2. Marty Jannetty - When the Rockers (or, originally, the Midnight Rockers) were first making their waves in the AWA and the WWF, people were actually looking at Marty Jannetty to be the breakout star of the team, not Shawn Michaels. Though Michaels was always talented, Jannetty was a bit older and more experienced, had a better look in the early going, and he was just as good as Michaels in the ring, if not slightly better. When the two split up and had their feud, they still looked like equals as opposed to Shawn being the rising star and Marty being the - well - Marty, but eventually the gap started to widen. Jannetty was still a talented in-ring performer, but personal issues began to catch up with him and put him on a cycle of being fired and rehired by the WWF/WWE just about as many times as Goldust. Then, opting for what was no doubt a big money contract, he signed with WCW during the Monday Night War and spent what were probably the last few years of his athletic prime toiling away as a job guy in the cruiserweight division as opposed to putting himself in a position where he could potentially have one more run in the limelight.
1. Samoa Joe - With John Cena injured, the two biggest babyfaces in the biggest wrestling promotion in the world right now are Bryan Danielson and CM Punk. Just seven or so years ago, those two guys were among the leaders in an independent wrestling revolution, where numerous fans felt the country's most talented performers weren't in the big leagues but were instead working in gymnasiums and rec centers across the country. However, there was a third guy widely perceived as leading that revolution with Punk and Danielson, and his name was Samoa Joe. In fact, in some ways, Joe was ahead of the two current WWE main eventers. He was the first guy to get an extended Ring of Honor Title run. He was the guy who put on the ***** match with Kenta Kobashi. He was the guy who was picked up by Pro Wrestling NOAH and given an opportunity to main event against Mitsuharu Misawa. Now, fast-forward the same six or seven years that have passed for CM Punk and Bryan Danielson, and where is Samoa Joe? He's . . . nowhere, really. Yes, he's signed to a promotion that I am told has a national television deal, but is he doing anything meaningful on that television? Not really. Is he anything close to being a main event level guy in the U.S. promotion that is a distant second to its closest competitor? Nope. Is he even putting on great performances on par with those in his past? Reportedly, no. This man was one of the faces on the independent wrestling Mt. Rushmore of the early and mid-2000s, but now, when the other top performers of that generation have moved on to become wrestling's superpowers, he has been left far, far behind the pack.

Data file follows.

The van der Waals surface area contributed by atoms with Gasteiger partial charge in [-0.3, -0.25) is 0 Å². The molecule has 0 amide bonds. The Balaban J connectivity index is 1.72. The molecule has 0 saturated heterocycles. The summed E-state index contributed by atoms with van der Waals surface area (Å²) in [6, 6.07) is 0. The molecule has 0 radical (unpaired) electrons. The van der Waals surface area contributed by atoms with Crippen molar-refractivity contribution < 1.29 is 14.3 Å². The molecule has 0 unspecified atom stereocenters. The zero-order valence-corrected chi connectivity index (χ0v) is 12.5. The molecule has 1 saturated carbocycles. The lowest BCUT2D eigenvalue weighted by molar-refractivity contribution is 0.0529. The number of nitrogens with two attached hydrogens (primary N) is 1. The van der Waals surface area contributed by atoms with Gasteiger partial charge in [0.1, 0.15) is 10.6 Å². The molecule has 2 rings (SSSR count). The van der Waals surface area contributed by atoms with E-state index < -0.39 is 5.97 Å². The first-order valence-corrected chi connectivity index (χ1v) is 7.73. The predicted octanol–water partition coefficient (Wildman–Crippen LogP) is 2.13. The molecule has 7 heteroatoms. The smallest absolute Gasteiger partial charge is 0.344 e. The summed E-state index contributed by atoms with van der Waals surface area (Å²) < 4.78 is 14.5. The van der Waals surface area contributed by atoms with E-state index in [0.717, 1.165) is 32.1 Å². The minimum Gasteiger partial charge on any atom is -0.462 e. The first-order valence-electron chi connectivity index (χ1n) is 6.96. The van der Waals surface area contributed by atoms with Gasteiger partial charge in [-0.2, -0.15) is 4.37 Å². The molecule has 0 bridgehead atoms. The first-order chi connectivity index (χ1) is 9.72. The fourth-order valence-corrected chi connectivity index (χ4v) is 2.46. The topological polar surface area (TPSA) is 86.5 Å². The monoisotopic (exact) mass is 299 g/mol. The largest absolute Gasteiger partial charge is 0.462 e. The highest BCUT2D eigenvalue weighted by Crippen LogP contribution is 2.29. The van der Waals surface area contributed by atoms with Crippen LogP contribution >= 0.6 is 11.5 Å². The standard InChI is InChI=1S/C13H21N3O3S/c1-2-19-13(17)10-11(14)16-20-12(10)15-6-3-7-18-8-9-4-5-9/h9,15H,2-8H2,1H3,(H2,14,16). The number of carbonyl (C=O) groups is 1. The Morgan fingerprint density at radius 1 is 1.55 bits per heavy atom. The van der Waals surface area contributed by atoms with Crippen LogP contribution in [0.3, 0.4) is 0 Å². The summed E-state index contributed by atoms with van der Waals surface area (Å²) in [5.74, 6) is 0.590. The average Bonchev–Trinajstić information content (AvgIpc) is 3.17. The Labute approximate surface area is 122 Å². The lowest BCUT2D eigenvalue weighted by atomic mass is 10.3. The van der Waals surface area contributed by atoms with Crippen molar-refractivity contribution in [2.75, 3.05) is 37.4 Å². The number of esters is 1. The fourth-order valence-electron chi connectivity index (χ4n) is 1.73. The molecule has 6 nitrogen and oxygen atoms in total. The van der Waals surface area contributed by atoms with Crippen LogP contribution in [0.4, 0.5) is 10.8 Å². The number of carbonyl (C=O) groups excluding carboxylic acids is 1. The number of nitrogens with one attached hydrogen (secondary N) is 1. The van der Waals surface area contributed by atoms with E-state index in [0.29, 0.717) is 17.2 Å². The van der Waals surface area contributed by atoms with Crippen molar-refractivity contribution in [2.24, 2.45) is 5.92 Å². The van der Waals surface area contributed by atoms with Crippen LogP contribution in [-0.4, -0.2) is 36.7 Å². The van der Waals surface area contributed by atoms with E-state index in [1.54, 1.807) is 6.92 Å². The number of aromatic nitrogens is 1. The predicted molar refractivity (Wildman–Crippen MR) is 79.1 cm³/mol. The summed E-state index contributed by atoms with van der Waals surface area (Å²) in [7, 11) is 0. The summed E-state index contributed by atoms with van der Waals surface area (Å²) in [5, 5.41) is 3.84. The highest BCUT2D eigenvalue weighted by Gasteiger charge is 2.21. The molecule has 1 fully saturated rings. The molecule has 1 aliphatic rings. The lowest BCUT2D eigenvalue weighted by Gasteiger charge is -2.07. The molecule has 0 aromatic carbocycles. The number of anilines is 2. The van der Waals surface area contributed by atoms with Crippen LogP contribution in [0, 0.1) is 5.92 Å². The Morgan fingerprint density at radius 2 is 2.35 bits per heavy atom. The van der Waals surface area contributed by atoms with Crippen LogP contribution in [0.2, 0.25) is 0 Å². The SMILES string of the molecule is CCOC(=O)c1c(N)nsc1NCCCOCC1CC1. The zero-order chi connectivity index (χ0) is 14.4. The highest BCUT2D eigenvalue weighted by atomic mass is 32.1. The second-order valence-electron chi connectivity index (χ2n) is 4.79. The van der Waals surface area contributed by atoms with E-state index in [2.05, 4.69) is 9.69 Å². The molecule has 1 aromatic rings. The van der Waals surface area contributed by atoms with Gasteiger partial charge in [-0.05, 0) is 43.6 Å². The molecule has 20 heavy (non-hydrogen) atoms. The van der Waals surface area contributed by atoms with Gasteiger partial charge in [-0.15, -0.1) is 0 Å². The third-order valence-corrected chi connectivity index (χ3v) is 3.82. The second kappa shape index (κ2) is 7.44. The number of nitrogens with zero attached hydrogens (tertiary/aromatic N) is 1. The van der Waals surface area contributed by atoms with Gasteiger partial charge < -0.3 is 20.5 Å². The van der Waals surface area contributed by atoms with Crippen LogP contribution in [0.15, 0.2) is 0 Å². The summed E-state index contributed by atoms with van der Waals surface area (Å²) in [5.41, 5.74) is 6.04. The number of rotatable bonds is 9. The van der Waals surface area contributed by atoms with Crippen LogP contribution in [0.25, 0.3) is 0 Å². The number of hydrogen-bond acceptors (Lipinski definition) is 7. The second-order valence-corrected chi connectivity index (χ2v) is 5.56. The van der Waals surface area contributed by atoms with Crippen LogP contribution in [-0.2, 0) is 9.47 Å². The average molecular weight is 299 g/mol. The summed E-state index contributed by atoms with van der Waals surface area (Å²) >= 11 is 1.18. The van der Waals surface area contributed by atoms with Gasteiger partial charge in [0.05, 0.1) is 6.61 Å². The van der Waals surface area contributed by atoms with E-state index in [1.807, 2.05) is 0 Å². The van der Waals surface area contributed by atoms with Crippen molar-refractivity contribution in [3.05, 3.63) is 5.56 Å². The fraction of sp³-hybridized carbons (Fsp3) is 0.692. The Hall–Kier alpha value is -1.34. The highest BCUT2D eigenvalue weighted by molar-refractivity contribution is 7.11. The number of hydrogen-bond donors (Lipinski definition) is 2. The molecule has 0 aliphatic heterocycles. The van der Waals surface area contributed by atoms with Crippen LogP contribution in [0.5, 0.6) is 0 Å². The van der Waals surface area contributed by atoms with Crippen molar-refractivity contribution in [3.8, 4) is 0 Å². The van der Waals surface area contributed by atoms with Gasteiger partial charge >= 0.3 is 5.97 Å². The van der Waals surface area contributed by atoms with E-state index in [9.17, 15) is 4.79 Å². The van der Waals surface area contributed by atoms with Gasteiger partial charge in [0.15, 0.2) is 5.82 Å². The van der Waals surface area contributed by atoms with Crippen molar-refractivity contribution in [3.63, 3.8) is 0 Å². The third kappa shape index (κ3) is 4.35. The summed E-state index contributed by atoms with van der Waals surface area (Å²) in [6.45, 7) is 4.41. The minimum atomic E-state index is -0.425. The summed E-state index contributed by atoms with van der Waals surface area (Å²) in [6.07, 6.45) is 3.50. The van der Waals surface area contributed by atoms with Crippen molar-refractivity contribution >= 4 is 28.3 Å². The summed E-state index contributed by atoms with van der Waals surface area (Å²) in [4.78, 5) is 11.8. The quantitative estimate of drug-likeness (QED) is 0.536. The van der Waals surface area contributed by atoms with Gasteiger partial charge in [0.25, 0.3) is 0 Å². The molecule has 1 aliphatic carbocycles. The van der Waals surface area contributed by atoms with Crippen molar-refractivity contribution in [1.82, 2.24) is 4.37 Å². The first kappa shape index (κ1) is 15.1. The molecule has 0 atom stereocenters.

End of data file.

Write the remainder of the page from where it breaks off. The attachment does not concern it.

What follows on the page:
YOUR TURN KNOW IT ALLS
List your Top Five for this week's topic in the comment section using the following format:
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Larry Csonka is a Pisces and enjoys rolling at jiu jitsu class with Hotty McBrownbelt, cooking, long walks on the beach, Slingo and the occasional trip to Jack in the Box. He is married to a soulless ginger and has two beautiful daughters who are thankfully not soulless gingers; and is legally allowed to marry people in 35 states. He has been a wrestling fan since 1982 and has been writing for 411 since May 24th, 2004; contributing over 3,000 columns, TV reports and video reviews to the site.